Taleggio, Interesting Ingredients
So what is Taleggio? Love it or hate it the first thing I can tell you is that it is a very smelly cheese (think body odour, wet grass, cooked greens and even baked bread). It’s what is known as a smear ripened or washed rind cheese from the Stracchino family, a name used to describe soft cheeses made in Lombardy and Piedmont (northern Italy). Other cheeses in this family are Robiola and Artavaggio. These always have a very intense smell that increases with age.
Taleggio is made with Autumn and Winter cow’s milk. It is D.O.P protected which means cheese made anywhere else, even with the same recipe, milk and smell, will never be able to be called Taleggio.
The cheese itself is semi-soft and creamy with an orange coloured thin rind and produced in square moulds. The smell is quite misleading as the flavour is relatively mild and fruity. Once moulded the cheeses are washed once a week with a seawater solution and when traditionally produced, kept in caves to mature. The washing cleans off some of the bacteria that forms while they are maturing, however the washing also fosters the growth of Brevibacterium linens, a kind of controlled infection that helps to sweeten the cheese by breaking down proteins and fats leaving kind of a doughy, silky, elastic cheese mass. This is where the characteristic smell comes from; as it ages it will also grow patches of green grey mould on the outside crust.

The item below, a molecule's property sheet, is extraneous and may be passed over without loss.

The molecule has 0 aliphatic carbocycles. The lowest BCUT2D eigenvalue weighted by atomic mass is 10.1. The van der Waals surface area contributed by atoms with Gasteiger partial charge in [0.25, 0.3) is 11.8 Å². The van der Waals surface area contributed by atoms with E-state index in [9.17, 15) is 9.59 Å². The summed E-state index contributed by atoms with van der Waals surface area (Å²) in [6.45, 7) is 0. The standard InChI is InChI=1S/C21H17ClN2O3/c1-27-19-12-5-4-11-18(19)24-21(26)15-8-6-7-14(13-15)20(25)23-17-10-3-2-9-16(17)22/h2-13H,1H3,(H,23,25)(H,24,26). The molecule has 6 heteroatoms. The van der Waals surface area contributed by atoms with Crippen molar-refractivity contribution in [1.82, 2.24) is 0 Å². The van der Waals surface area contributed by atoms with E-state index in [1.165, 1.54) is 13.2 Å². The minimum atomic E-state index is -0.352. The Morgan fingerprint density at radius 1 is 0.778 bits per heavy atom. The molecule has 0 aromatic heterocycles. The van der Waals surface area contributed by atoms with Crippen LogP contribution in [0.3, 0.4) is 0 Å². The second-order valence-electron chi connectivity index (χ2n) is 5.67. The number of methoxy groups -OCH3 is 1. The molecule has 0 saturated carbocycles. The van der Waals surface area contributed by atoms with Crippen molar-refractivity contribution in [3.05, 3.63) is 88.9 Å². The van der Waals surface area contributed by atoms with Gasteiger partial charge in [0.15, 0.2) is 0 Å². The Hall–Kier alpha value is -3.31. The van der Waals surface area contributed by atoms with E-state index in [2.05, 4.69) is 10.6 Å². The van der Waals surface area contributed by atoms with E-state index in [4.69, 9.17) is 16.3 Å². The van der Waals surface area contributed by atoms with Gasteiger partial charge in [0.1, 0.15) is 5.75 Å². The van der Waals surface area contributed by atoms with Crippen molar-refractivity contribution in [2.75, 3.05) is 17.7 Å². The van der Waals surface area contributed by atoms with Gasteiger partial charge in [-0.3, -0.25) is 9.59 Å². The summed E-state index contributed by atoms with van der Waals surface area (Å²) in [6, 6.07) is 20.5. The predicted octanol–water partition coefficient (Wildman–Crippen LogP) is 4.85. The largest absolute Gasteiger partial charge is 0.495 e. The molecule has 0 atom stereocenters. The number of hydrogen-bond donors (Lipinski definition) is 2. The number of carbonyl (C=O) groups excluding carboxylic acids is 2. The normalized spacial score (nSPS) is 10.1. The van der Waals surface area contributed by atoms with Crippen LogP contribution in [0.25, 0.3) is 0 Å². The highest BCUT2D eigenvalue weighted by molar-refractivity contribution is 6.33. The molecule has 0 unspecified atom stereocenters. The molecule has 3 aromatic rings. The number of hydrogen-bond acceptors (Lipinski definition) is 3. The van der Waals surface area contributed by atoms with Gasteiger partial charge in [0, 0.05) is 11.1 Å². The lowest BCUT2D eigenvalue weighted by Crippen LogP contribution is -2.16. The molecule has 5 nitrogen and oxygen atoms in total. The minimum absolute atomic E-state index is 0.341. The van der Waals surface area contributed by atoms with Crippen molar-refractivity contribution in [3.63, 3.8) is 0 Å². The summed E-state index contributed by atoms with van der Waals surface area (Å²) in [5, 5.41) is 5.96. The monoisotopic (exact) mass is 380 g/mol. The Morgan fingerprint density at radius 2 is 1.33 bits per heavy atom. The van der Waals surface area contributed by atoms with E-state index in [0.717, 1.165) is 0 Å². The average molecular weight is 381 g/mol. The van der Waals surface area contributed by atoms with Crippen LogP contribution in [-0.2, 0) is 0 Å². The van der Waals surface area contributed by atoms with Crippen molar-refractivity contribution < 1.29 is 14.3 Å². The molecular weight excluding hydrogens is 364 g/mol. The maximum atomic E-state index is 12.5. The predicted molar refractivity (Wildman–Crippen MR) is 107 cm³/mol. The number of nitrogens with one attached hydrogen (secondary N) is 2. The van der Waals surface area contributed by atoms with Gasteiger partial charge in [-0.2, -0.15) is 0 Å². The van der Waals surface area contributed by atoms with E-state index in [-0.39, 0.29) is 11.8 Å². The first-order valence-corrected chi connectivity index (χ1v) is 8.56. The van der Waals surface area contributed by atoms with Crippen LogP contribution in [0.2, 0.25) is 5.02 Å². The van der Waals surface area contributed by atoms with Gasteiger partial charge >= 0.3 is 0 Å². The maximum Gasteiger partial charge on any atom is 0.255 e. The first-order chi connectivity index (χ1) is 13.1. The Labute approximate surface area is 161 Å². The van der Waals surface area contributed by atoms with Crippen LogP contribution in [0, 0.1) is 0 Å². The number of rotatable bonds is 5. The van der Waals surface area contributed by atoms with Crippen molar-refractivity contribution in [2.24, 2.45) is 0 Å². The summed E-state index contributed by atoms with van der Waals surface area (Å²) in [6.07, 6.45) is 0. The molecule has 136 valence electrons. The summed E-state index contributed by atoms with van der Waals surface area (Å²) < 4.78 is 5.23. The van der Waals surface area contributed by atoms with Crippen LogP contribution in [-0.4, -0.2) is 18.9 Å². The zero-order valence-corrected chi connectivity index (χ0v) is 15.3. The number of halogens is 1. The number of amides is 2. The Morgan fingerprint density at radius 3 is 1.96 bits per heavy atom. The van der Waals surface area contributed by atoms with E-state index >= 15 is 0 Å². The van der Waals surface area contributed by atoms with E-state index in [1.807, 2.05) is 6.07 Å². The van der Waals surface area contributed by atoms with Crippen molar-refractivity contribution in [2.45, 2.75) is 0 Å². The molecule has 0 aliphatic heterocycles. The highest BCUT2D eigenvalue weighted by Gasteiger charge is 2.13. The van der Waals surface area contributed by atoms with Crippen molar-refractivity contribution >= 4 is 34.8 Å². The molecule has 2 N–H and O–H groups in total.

I always love Taleggio, not only for eating but for its versatility in cooking. It can be used in so many ways. Stuffed into chicken or mushrooms, through pasta. It can be used on melted breads and toasts. It makes a wonderful sauce for pasta and stuffed into vegetables like potatoes with additions of bacon, prosciutto or pancetta. Spread over baked pumpkin and sprinkled with fried sage or especially on Pizza. The list is almost endless.
This is one of the really delicious ways to use up any left over Taleggio (as if), you might want to get it out of your refrigerator ..quick smart. ( It smells!)
This is a tart case blind baked, it’s a very shallow, short paste case with no sugar in it. I smeared the bottom of the case with melted quince jelly or if you have some, quince or plum paste or jelly heated with a little water. Fill the tart case with a mixture of about 250 gm of Taleggio that has been melted with 1/2 cup of cream and then added to the tart and smoothed over the base. This is then topped with roasted crushed walnuts and crumble made with the tiniest amount of sugar ( or salted praline if you like) . You can use oat biscuits or granita biscuits, or any sweet/savoury biscuits for the same effect.